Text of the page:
Friday November 04, 2016
'A new way of doing it,' how a divorced couple with children became next door neighbours
more stories from this episode
- 'A new way of doing it,' how a divorced couple with children became next door neighbours
- Meet the California therapist who invented 'conscious uncoupling'
- Lisa Bryn Rundle never dreamed of a wedding, but after her partner left, she yearned for a fairy-tale divorce
- The reality of divorce in South Asian culture
- How getting a 'get' taught Aviva Rubin about the value of old rituals in modern divorce
- How have kid's books about divorce changed as its become more common?
- A family court judge calls divorce a 'public health crisis' that doesn't belong in the courts
- Staying together for the kids? Try a parenting marriage instead
- Full Episode
After twelve years of marriage — and with two young kids — Brandie Weikle & Derek DeCloet found a way to do divorce that worked for their family. Derek moved out and then moved in next door.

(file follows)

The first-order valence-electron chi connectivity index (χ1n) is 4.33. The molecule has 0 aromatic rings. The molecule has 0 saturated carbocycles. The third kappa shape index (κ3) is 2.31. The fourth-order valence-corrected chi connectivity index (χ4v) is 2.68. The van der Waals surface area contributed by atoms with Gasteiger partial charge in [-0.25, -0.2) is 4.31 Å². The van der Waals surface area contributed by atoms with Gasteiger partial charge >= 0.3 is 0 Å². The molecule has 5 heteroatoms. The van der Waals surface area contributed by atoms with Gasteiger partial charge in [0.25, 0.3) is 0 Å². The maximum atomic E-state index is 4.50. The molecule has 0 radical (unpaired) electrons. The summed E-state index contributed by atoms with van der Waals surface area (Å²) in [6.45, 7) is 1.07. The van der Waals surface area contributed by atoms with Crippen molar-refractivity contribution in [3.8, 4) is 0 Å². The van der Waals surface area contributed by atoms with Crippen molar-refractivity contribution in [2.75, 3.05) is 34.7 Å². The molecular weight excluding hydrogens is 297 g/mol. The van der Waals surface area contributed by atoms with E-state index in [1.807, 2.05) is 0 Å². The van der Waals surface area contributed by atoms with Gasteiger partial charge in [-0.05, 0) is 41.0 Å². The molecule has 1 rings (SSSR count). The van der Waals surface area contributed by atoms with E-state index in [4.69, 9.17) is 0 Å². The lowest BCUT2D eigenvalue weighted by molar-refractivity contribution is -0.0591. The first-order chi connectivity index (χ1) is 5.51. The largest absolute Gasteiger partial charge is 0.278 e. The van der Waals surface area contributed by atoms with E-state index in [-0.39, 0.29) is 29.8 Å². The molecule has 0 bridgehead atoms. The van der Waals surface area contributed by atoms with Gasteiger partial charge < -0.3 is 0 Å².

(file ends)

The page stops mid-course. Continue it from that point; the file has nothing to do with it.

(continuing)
"From the get go, we were determined to make things as normal as we possibly could for the kids," says DeCloet.
The family spends every Christmas morning together. It's also not unusual for Derek to be at Brandie's for breakfast, and the two parents will attend their sons' sports games together.
"We are still very much enjoying raising the kids together," said Weikle.
The kids see some additional pros to having two houses side-by-side; the ability to hop from one backyard to the other is ideal for games of tag, and even though sometimes it can be hectic forgetting something at the other person's house, crossing the driveway to get from one house to the other is not so bad.
"I guess it's a new way of doing it," says their eldest son, 13-year-old Cameron. "It's normal to us."
Add Amy into the picture — Derek's new wife — and the DeCloet-Weikle collective is a regular modern family.
Brandie has made it part of her mission to normalize the not-so-normal nature on modern divorce and family through her website The New Family. Through the site, she started The 1000 Family Project in hopes to find 1000 different types of families to normalize the difference between any given family.
"There's a lot of default messages in the media that your family should look like one thing...if your family doesn't look like that you end up feeling kind of excluded."
What's clear from the DeCloet-Weikle family is that divorce or unconventional family life doesn't have to painful for everyone involved, and even after divorce, it's still possible to be one big happy family.